Appeal from an order of the Supreme Court, Erie County (Diane Y. Devlin, J.), entered August 4, 2009 in a medical malpractice action. The order denied the motion of defendants Paul J. Wopperer, M.D. and Paul J. Wopperer, M.D., P.C. for summary judgment and granted the cross motion of plaintiffs for leave to amend the complaint.
Published by New York State Law Reporting Bureau pursuant to Judiciary Law § 431.
This opinion is uncorrected and subject to revision before publication in the Official Reports.
PRESENT: SCUDDER, P.J., PERADOTTO, LINDLEY, GREEN, AND GORSKI, JJ.
It is hereby ORDERED that the order so appealed from is modified on the law by denying the cross motion and as modified the order is affirmed without costs.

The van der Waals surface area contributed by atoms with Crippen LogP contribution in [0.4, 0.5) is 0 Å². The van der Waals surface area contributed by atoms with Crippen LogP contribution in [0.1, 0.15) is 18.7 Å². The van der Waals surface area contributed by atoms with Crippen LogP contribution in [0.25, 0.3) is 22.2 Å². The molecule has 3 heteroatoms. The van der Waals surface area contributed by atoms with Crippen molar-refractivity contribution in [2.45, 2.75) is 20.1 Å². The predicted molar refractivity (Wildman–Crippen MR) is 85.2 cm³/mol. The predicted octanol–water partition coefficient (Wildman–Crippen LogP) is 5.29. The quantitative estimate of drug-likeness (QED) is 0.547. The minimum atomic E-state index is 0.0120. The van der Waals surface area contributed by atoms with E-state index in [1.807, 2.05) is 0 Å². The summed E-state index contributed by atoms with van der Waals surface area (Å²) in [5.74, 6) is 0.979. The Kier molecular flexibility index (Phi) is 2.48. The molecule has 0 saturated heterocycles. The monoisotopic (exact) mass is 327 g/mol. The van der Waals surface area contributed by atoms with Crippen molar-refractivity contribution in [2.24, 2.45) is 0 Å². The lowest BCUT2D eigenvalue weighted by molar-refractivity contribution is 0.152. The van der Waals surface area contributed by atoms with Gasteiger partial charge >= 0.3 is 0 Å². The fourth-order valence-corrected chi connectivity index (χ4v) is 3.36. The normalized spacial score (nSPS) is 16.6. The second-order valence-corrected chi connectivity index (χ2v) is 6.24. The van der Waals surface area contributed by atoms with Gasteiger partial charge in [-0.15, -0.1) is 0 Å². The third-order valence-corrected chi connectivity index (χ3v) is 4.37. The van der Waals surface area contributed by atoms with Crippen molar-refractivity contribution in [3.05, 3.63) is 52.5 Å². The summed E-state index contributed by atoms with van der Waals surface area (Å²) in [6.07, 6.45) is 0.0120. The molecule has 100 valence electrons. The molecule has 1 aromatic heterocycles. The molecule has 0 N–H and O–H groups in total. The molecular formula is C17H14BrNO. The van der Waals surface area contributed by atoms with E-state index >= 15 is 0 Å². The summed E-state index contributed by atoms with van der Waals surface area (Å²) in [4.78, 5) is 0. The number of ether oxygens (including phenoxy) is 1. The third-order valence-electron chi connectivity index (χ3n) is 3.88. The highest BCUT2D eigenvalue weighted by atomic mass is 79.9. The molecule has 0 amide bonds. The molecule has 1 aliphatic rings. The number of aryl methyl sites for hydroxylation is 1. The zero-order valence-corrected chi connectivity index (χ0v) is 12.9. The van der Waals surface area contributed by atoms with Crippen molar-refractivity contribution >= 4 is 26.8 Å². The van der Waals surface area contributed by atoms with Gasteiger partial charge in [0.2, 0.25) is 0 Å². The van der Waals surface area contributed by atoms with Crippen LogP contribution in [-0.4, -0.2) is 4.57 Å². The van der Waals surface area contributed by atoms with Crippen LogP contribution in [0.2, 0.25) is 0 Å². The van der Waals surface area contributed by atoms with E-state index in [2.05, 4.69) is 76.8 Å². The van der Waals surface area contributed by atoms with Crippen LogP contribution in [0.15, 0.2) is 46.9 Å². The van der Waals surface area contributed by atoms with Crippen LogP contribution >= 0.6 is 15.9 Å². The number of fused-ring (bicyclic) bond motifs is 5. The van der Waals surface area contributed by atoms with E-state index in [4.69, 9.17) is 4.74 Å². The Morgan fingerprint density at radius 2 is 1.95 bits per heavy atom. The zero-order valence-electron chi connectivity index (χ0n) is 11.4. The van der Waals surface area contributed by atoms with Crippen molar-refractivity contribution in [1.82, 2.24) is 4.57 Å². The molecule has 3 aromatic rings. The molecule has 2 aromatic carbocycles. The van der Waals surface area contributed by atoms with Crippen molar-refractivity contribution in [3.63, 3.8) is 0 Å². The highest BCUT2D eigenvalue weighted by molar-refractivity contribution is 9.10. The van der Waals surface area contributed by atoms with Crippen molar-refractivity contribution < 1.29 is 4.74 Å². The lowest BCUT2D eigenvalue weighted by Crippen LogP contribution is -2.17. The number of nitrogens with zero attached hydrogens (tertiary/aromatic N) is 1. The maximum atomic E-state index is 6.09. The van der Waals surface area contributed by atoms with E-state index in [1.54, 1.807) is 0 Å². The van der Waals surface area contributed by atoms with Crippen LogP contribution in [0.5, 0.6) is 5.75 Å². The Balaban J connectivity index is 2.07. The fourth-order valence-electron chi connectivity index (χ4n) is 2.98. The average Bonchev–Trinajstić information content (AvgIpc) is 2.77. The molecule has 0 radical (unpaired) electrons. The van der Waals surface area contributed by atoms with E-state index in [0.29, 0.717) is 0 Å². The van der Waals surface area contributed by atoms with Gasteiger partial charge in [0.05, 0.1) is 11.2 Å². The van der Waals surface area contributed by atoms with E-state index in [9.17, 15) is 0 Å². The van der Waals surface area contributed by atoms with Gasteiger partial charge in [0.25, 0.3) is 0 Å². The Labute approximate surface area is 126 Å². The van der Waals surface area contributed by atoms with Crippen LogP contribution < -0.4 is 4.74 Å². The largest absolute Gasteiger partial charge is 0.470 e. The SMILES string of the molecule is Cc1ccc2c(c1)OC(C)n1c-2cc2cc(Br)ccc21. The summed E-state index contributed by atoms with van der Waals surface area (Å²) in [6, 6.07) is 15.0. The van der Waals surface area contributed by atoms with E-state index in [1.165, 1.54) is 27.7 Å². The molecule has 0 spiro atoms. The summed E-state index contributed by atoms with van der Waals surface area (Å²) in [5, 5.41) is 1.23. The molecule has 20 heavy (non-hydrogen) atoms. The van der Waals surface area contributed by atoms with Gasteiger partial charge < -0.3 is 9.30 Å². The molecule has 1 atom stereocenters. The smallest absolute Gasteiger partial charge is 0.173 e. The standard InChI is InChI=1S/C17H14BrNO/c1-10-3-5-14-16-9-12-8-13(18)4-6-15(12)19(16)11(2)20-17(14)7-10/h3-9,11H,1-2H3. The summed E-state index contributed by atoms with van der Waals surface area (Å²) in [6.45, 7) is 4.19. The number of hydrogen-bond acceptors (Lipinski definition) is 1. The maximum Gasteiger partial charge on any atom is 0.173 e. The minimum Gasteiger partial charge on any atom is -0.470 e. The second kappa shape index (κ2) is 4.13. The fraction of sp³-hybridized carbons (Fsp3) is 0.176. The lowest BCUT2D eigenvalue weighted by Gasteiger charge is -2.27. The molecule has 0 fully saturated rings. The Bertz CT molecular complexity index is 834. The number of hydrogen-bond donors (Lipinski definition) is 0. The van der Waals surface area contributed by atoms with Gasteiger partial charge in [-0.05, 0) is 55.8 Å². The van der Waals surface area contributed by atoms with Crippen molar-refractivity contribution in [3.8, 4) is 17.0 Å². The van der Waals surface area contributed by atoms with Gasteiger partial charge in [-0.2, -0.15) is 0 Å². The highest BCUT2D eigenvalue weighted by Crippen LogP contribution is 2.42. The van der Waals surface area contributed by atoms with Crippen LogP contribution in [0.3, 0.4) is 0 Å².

Plaintiffs commenced this medical malpractice action alleging, inter alia, that defendant Paul J. Wopperer, M.D. negligently "caused and/or allowed" a metallic fragment to break off from a needle that had been placed in the right breast of Vanessa K. Shanahan (plaintiff) to enable Dr. Wopperer to locate a nonpalpable mass during a biopsy procedure in June 2005. Contrary to the contention of the Wopperer defendants (collectively, defendants), Supreme Court properly denied their motion for summary judgment dismissing the complaint against them inasmuch as defendants failed to establish as a matter of law that the metallic fragment detected in plaintiff's right breast in December 2005 and removed in March 2006 did not result from the June 2005 biopsy. In support of the motion, defendants submitted an affidavit of Dr. Wopperer in which he asserted that the metallic fragment entered plaintiff's right breast prior to the June 2005 procedure. At his deposition, however, Dr. Wopperer testified that he had "no opinion whatsoever" whether the metallic fragment was present in plaintiff's breast before the June 2005 biopsy, and he testified that he was not aware from plaintiff's prior medical history of any manner in which a metal fragment could have become embedded in plaintiff's breast. Defendants also submitted the deposition testimony of a physician who opined that plaintiff "got a metallic density in her breast from the previous surgery," but was unable to identify which surgery. Notably, Dr. Wopperer also performed a biopsy procedure on plaintiff in May 2004. Although the above-referenced physician testified at her deposition that, based upon her review of plaintiff's MRI films from 2004 and 2005, a "white artifact" that she identified as the metallic fragment was present in plaintiff's breast before the June 2005 biopsy, it should be noted that the physician did not set forth that observation in her December 2005 MRI report despite reviewing the same films at that time. Rather, she stated in her report only that she identified a metallic artifact at the "12:00 position" of the right breast, which was the same position of the mass removed in June 2005. We thus conclude that the burden never shifted to plaintiffs to raise a triable issue of fact (see generally Alvarez v Prospect Hosp., 68 NY2d 320, 324; Suib v Keller, 6 AD3d 805, 806).